Russia considers relaunching L-610 production

Russia’s ministry for trade and industry has disclosed that it intends to allocate state funding for a project to establish serial production of a modernised, redeveloped variant of the Let 610 (L-610) 40-seat regional turboprop developed by Czech aviation manufacturer Let in the mid-1980s.

Dmitry Lysogorski, head of the ministry’s aviation department, told the Russian Parliament’s Committee for Budget and Taxes on 18 October, that the required funding for the aforementioned research and development effort would total about 20- to 25 billion rubles ($313- to $391 million). The ministry hopes to provide the money later this year, pending approval from the Kremlin. “Today, in cooperation with the Czech Republic and Kazakhstan, we are planning to rework the initial project so as to resume series production in 2023,” Lysogorski stated.

Russian trade minister Denis Manturov explained to the media that the L-610 could generate sales in the CIS marketplace provided designers can incorporate a number of modernisation changes to the original aircraft, including an increase in seating capacity, gross weight, and flight range. “We speak of not launching this plane into production, but the development of a new regional turboprop aircraft using the scientific-technical base created in the course of the L-610 program,” stated Manturov.

State officials began discussing the L-610 in 2018. It was originally developed under Soviet orders in former Czechoslovakia in the 1980s. Many within the industry thought it had any chance for resurrection in the new Russia. However, in August at the Moscow Airshow, Polar Airlines signed an MoU with the Urals Plant of Civil Aviation (local acronym UZGA) covering of ten aircraft for delivery from 2023 to 2025. Controlled by Rostec Corporation, UZGA serves as a strategic partner to UGMK (local acronym for Ural Mining and Metallurgical Company), both based in Yekaterinburg, in the Urals region. The improved aircraft would use engines and avionics supplied by Russia.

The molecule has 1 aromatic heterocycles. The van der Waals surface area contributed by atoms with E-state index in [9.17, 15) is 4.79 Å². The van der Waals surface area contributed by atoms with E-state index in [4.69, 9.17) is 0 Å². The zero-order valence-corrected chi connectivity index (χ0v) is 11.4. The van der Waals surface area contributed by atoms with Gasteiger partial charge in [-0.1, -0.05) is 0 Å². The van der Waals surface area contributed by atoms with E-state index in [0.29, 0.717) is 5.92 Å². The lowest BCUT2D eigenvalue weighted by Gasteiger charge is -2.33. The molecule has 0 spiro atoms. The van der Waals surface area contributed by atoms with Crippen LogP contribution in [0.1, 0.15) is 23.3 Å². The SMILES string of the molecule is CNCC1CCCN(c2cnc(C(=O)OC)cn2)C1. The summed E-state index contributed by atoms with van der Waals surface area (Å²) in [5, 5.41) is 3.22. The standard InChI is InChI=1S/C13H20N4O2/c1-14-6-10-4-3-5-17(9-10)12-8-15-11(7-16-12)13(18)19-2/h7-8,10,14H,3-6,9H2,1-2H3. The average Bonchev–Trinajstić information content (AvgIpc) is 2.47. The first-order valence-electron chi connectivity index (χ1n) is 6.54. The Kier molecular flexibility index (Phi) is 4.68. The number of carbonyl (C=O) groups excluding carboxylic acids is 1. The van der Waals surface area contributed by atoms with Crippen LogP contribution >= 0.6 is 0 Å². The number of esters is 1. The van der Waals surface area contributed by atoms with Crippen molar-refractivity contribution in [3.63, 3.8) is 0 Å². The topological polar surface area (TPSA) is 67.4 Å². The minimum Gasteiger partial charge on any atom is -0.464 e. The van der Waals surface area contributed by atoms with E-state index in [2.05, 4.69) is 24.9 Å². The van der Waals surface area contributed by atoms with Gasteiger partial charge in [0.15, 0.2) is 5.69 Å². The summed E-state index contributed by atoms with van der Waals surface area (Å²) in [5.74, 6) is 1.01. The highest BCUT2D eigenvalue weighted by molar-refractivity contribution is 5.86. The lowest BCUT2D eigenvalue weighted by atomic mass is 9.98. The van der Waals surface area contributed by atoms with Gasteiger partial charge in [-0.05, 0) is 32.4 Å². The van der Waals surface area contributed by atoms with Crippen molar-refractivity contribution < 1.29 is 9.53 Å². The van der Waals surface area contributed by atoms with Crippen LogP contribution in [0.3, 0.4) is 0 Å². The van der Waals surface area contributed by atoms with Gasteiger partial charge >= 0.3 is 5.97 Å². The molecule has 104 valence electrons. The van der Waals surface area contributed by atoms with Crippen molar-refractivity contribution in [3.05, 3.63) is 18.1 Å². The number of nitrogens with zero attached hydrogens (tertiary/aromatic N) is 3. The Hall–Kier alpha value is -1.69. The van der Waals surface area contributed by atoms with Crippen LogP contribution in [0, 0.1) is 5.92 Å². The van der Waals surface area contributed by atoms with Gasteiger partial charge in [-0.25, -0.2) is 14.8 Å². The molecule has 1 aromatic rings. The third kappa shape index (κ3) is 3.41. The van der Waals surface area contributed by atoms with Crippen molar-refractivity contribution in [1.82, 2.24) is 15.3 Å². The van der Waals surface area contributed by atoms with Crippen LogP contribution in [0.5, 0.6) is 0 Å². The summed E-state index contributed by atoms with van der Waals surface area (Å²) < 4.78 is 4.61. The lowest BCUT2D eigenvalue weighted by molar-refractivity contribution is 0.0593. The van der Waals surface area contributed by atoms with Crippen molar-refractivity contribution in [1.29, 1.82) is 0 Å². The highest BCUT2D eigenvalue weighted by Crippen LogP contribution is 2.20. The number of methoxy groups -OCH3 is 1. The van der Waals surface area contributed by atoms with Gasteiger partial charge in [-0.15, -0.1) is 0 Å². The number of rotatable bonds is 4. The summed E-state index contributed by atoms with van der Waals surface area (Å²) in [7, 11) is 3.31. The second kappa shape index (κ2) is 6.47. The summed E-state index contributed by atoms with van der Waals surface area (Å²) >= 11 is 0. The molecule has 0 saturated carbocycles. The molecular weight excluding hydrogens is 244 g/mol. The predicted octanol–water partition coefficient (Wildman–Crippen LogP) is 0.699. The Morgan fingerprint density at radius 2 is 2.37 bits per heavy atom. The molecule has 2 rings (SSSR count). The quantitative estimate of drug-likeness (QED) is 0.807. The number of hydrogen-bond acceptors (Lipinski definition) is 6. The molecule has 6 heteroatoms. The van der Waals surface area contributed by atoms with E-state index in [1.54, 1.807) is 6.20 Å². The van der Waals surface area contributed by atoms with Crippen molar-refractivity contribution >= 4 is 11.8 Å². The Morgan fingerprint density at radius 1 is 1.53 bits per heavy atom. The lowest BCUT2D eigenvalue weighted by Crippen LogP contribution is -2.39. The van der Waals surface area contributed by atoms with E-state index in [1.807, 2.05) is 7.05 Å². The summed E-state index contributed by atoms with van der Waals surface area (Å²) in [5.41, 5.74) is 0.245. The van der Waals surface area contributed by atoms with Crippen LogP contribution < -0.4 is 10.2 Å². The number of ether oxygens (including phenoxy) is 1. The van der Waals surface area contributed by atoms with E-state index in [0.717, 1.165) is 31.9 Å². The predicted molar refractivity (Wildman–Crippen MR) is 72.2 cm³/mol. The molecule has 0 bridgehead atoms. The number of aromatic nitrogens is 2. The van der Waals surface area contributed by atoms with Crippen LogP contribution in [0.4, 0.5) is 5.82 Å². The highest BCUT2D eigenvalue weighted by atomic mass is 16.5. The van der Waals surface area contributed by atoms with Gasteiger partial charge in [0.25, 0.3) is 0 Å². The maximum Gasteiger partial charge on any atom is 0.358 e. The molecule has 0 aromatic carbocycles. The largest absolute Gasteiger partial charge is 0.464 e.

In 2008 UGMK acquired a 51% stake in Aircraft Industries (formerly Let Kunovice, the L-610 manufacturer) for the purpose of localising production of the 19-seat L-410UVPE in Russia. Let developed the original L-410 twin turboprop in the 1960s and produced more than 1,000 aircraft, many of which were supplied to Russia, most of which were exported to the Soviet Union. UGMK teamed with UZGA on the type’s localization effort that saw local assembly start in 2016.

UGMK gradually increased its stake in Aircraft Industries and now owns the Czech company. The move prompted it to increase efforts on the L-610, which it considers an ideal addition to the 19-seat L-410 and 64-seat Ilyushin Il-114-300, the passenger turboprops programmes already approved by the Kremlin. In the early 1990s, Let Kunovice produced a single L-610G featuring 1750-hp General Electric CT7-9D motors turning Hamilton Standard HS-14 RF propellers, a combination that replaced that of the 1800-hp Walter M602 and Avia V518. But, the upgrade effort failed to gain any orders. This resulted in the cancellation of the project. While Russia does not produce an engine in this power class, last month United Engine Corporation general designer Yuri Shmotin announced plans for the development of the V?-1600V to replace the 1680-hp Turbomeca Ardiden 3G on the Kamov Ka-62 helicopter. A would-be turboprop version could potentially fulfil the L-610’s requirement.

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